Environmental group appeals new oil wells in Price Canyon

November 27, 2015

Oil_wellThe nonprofit Center for Biological Diversity has appealed a decision by the San Luis Obipso County Planning Commission to let an Arizona natural resources company drill 31 new wells in Price Canyon near Pismo Beach. The Center for Biological Diversity argues the plan threatens underground water supplies.

Freeport-McMoRan, which mines precious metals and produces oil and gas, plans to to drill or replace a total 450 wells in Price Canyon. The 31 wells approved by the planning commission would comprise the initial phase of the expansion. Freeport-McMoRan currently pumps 5,000 barrels a day out of Price Canyon.

The primary grounds of the Center for Biological Diversity’s appeal is that Freeport-McMoRan is using a decade-old permit to expand its drilling operation. The appellant argues a new environmental review is needed.

County planners have approved a three-year extension of Freeport-McMoRan’s permit. As conditions for the permit extension, the planning commission mandated that the company install monitoring wells and conduct water-well testing upon the request of neighbors.

The SLO County Board of Supervisors will now decide whether or not to uphold the extension.

Center for Biological Diversity attorney Maya Golden-Krasner said the supervisors must not bend the rules and allow the dangerous drilling.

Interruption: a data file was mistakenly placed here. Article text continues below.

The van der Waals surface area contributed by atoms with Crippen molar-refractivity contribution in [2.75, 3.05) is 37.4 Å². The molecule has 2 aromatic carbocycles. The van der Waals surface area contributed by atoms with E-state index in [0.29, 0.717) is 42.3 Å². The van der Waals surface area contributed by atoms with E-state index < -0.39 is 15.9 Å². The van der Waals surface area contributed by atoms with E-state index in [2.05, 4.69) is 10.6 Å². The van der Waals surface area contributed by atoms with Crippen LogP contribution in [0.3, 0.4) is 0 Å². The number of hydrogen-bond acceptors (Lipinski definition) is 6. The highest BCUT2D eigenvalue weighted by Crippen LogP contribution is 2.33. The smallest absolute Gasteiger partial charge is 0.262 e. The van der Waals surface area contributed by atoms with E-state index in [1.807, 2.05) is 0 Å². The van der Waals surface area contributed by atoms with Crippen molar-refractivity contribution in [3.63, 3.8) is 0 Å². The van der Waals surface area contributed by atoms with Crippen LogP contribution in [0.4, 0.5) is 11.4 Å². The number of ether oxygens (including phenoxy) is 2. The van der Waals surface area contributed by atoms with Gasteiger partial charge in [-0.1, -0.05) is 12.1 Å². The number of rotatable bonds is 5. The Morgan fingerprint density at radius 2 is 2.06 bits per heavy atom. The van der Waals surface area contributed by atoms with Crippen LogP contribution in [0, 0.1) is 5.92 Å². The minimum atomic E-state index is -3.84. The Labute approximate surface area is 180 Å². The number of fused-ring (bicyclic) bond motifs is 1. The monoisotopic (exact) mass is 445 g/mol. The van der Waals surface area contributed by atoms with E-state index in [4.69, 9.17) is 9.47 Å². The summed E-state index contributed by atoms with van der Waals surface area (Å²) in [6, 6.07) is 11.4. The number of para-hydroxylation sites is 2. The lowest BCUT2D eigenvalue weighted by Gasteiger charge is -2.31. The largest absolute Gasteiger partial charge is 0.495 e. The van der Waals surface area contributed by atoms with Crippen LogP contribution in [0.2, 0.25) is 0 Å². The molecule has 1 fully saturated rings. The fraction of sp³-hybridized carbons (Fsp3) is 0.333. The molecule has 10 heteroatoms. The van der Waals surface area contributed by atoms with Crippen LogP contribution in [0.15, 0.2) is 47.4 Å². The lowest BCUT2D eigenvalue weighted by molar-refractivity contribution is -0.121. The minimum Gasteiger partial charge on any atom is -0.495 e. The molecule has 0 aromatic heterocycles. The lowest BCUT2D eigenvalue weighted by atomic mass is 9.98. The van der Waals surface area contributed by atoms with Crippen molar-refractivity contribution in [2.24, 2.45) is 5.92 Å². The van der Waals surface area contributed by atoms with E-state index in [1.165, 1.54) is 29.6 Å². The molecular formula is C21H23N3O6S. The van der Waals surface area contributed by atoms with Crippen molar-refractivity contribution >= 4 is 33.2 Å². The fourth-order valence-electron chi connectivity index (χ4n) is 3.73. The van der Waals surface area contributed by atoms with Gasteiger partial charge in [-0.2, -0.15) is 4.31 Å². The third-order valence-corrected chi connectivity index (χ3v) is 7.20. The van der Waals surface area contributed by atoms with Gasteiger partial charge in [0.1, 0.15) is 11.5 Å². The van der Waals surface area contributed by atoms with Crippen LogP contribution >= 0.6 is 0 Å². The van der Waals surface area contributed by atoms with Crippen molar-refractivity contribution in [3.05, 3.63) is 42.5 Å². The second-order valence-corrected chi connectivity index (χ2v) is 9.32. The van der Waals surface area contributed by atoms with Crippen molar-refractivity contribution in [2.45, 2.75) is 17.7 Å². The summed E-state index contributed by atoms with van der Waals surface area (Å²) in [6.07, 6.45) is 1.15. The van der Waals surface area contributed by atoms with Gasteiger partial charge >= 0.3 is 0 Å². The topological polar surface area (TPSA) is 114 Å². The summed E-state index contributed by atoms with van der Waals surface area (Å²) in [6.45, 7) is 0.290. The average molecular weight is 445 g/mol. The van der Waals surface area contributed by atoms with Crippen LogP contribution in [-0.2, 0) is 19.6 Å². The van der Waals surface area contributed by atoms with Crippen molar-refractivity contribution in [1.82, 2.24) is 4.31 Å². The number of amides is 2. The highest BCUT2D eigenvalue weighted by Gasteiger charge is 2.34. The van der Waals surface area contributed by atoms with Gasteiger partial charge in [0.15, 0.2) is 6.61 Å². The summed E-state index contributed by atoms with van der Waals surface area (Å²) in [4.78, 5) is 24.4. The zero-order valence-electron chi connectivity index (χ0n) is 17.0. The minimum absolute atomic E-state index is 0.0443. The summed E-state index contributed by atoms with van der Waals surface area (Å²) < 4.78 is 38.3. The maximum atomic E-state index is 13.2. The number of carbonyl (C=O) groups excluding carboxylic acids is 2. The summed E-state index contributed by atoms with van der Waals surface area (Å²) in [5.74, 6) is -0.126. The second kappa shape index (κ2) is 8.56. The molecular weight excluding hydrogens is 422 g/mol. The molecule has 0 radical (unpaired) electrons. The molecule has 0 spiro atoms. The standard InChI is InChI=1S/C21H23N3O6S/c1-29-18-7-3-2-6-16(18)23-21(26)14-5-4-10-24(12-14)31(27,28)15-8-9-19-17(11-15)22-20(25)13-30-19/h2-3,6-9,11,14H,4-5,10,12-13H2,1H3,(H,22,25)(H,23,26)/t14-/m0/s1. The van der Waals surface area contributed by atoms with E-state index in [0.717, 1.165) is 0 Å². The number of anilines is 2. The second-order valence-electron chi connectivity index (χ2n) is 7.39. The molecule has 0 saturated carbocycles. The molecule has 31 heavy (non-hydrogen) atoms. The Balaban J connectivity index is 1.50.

“It’s unsafe and irresponsible to renew the expired permit to drill these wells based on a cursory environmental review that’s 10 years old,” Golden-Krasner said. “The county must protect people’s water supplies from oil industry pollution.”

At least 100 water supply wells are within one mile of Freeport-McMoRan’s oilfield, according to the Center for Biological Diversity. Neighbors have expressed grave concern about contamination, and a hydrologist told county planners the oil company failed to provide data showing the wells will not be at risk of oilfield pollution, the environmental group states.

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I’m willing to bet the target depth is thousands of feet below the water table. I don’t see much of a threat if the well is properly cased and cemented. Most people will be quick to judge and criticize pro-oil and think the drilling of an oil well automatically pollutes everything around it. You obviously know nothing about the drilling process. I’m sure some alternative fuel will replace the billions of vehicles and machinery all over the world. If you’re going to bash oil stop using anything that comes from it, including the keys on your computer the machinery that made it, the trucks that shipped your food to the grocery store, anything with plastic in it. Let’s get real! http://www.texlark.com/crude-oil-facts/

At a time when no one wants off shore drilling, on shore drilling, nuclear power, wind farms or solar farms…all due to the environmental impacts each poses…exactly what energy source are we to depend on?

Thank you! Excellent question! One that is very important to be able to answer. So, I will offer just a few suggestions:

Although there is no real major mdia coverage of these developements, given that those outletsare fully owned by the very entities that profit from the extraction sources listed in your comment, major progress has been made in the field of clean, renewable energy